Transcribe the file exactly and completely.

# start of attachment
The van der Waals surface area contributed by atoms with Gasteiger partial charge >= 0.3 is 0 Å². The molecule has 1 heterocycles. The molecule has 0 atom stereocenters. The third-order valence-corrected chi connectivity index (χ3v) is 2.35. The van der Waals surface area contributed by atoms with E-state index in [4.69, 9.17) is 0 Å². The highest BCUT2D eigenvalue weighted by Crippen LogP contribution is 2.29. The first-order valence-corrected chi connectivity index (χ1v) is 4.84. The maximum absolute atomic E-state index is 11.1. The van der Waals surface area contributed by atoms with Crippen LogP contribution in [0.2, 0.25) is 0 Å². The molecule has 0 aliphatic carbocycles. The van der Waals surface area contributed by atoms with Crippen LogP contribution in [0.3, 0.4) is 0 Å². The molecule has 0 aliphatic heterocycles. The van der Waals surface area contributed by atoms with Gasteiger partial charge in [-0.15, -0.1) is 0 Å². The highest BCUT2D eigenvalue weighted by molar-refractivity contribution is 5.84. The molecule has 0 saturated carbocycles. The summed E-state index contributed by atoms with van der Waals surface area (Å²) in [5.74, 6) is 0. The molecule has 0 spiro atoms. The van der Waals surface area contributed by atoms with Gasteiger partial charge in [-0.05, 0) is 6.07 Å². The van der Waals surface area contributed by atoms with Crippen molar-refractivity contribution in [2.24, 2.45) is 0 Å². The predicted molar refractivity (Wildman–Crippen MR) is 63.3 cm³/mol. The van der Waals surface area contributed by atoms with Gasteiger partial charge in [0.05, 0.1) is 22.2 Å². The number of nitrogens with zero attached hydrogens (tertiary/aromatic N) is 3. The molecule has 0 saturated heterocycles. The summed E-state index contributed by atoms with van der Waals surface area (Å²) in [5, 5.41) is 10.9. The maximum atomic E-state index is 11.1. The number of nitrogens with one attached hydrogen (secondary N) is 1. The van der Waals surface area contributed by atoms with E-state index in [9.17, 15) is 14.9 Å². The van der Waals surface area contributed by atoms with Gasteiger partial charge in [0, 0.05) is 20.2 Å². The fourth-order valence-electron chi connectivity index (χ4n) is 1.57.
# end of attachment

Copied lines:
The van der Waals surface area contributed by atoms with Gasteiger partial charge >= 0.3 is 0 Å². The molecule has 1 heterocycles. The molecule has 0 atom stereocenters. The third-order valence-corrected chi connectivity index (χ3v) is 2.35. The van der Waals surface area contributed by atoms with E-state index in [4.69, 9.17) is 0 Å². The highest BCUT2D eigenvalue weighted by Crippen LogP contribution is 2.29. The first-order valence-corrected chi connectivity index (χ1v) is 4.84. The maximum absolute atomic E-state index is 11.1. The van der Waals surface area contributed by atoms with Crippen LogP contribution in [0.2, 0.25) is 0 Å². The molecule has 0 aliphatic carbocycles. The van der Waals surface area contributed by atoms with Crippen LogP contribution in [0.3, 0.4) is 0 Å². The molecule has 0 aliphatic heterocycles. The van der Waals surface area contributed by atoms with Gasteiger partial charge in [-0.15, -0.1) is 0 Å². The highest BCUT2D eigenvalue weighted by molar-refractivity contribution is 5.84. The molecule has 0 saturated carbocycles. The summed E-state index contributed by atoms with van der Waals surface area (Å²) in [5.74, 6) is 0. The molecule has 0 spiro atoms. The van der Waals surface area contributed by atoms with Gasteiger partial charge in [-0.05, 0) is 6.07 Å². The van der Waals surface area contributed by atoms with Crippen molar-refractivity contribution in [2.24, 2.45) is 0 Å². The predicted molar refractivity (Wildman–Crippen MR) is 63.3 cm³/mol. The van der Waals surface area contributed by atoms with Gasteiger partial charge in [0.05, 0.1) is 22.2 Å². The number of nitrogens with zero attached hydrogens (tertiary/aromatic N) is 3. The molecule has 0 saturated heterocycles. The summed E-state index contributed by atoms with van der Waals surface area (Å²) in [5, 5.41) is 10.9. The maximum atomic E-state index is 11.1. The number of nitrogens with one attached hydrogen (secondary N) is 1. The van der Waals surface area contributed by atoms with E-state index in [9.17, 15) is 14.9 Å². The van der Waals surface area contributed by atoms with Gasteiger partial charge in [0, 0.05) is 20.2 Å². The fourth-order valence-electron chi connectivity index (χ4n) is 1.57.